John and Daniel were not the only members of their extended family to emigrate to the United States. Their aunt Susan or Susannah Huckle – their mother Sarah’s older sister – had married shoemaker Daniel Attwood in Luton in 1831, and for a time worked alongside him as a shoe binder in Luton. In 1857, when Daniel and Susan were already in their 40s, they set off for America with six of their children, and ended up living in Foxboro, Massachussetts, close to their nephews John and Daniel Roe.

We left John and Daniel’s father, William Roe, and his second wife Elizabeth, in Luton in 1852.They would have one child together: Henry, who was born in 1856. In 1860 William’s son Isaac from his first marriage married Eliza Chantry and at the time of the 1861 census they were living in Chobham Street, Luton, where Isaac was following the family tradition and working as a cordwainer. They would have one daughter, Rose or Rosa, born in 1863. Isaac’s remaining siblings, Mary Anne, 23, and her brother William Roe junior, 17, another shoemaker, were living together at this time in Back Court, Luton. Both were as yet unmarried.

As for William Roe senior, in 1861 he and Elizabeth and their infant son Henry were still in Barbers Lane, together with Elizabeth’s two children from her first marriage, 16-year-old Sarah and 14-year-old James, both now given the surname ‘Roe’. Sarah was working alongside her mother as a bonnet sewer, while James was employed as a stationer’s lad. The family also had two boarders, both bonnet sewers: the aptly named Harriet Straw, 25, and Charlotte Odell, 17. I’m keen to find out more about Charlotte: the surname Odell occurs in the history of the Pirton Roes, and I’m intrigued by the fact that she was born in Northill, near Biggleswade, where my own Roe ancestors lived.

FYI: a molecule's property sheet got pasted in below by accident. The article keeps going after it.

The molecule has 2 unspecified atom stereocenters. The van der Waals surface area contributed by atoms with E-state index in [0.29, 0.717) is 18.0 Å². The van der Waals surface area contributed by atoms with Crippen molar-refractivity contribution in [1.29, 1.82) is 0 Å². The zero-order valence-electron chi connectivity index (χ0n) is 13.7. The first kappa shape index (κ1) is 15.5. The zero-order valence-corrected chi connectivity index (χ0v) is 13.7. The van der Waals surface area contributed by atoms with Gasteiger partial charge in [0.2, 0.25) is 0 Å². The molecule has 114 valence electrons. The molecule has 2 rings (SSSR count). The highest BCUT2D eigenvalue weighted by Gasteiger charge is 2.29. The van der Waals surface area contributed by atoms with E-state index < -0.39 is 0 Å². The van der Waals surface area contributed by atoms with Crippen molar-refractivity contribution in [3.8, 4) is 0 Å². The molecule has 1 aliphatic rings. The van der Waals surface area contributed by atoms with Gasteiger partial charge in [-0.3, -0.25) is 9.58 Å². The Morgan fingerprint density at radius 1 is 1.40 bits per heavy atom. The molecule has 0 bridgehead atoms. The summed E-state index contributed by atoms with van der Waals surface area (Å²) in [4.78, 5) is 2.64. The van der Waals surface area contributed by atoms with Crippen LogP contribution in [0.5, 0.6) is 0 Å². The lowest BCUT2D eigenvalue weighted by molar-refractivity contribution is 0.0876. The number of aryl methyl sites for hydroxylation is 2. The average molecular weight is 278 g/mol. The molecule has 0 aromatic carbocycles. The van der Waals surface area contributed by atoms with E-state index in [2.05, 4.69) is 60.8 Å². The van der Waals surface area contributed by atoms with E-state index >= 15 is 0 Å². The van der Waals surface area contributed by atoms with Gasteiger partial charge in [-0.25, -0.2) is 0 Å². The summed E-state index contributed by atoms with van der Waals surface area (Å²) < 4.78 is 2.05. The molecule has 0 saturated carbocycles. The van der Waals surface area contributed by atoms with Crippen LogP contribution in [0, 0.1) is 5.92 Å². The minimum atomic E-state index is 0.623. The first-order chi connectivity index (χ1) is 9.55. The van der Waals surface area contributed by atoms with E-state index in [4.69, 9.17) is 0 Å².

I haven’t been able to find any trace of William Roe after 1861, and there’s a record that shows someone of that name dying in Luton in 1863, when he would have been 52. His second wife Elizabeth seems to have died in Luton in 1878.


Providence, Rhode Island, in the late nineteenth century

At some point between 1861 and 1867, William’s daughter from his first marriage, Mary Ann, joined her older brothers John and Daniel in America, where she married Irishman James Dingwell on 15thAugust 1867 in Foxboro. However, the couple seem to have settled in Providence, Rhode Island, which is where their son Charles would be born in the following year. However, some time before 1881 James Dingwell must have died, and Mary and her son returned to England, since the census of that year finds them back in Luton, where Mary, now 43 and a widow, is working as a straw hat finisher. In 1891 and again in 1901 she would once again be sharing a home, in Elizabeth Street, Luton with her brother William Roe junior, still unmarried and still working as a boot maker. William died in 1910 at the age of 66, but in 1911 Mary, now 73, would still be in Elizabeth Street, sharing the house with her son Charles, now 42 and working as a labourer. Charles is said to have a naval pension, so I assume he was away at sea in the intervening years. Mary Ann Roe would die in 1916, at the age of 78.

Mary’s younger half-brother Henry Roe had married Kate Emma Rush in Luton in 1877. They lived for a time in Greenwich in south London, where Henry was employed as a grocer’s shopman, before moving back to Luton, where he worked as a straw hat maker. He and Kate had two sons, Henry and William, and two daughters, Lillie and Daisy, before Kate’s death in 1897 at the age of 39. Henry married a second wife, Sarah Jane Draper, in the same year. However, I understand that he was committed to an asylum in Biggleswade in April 1900, where he died in October of that year.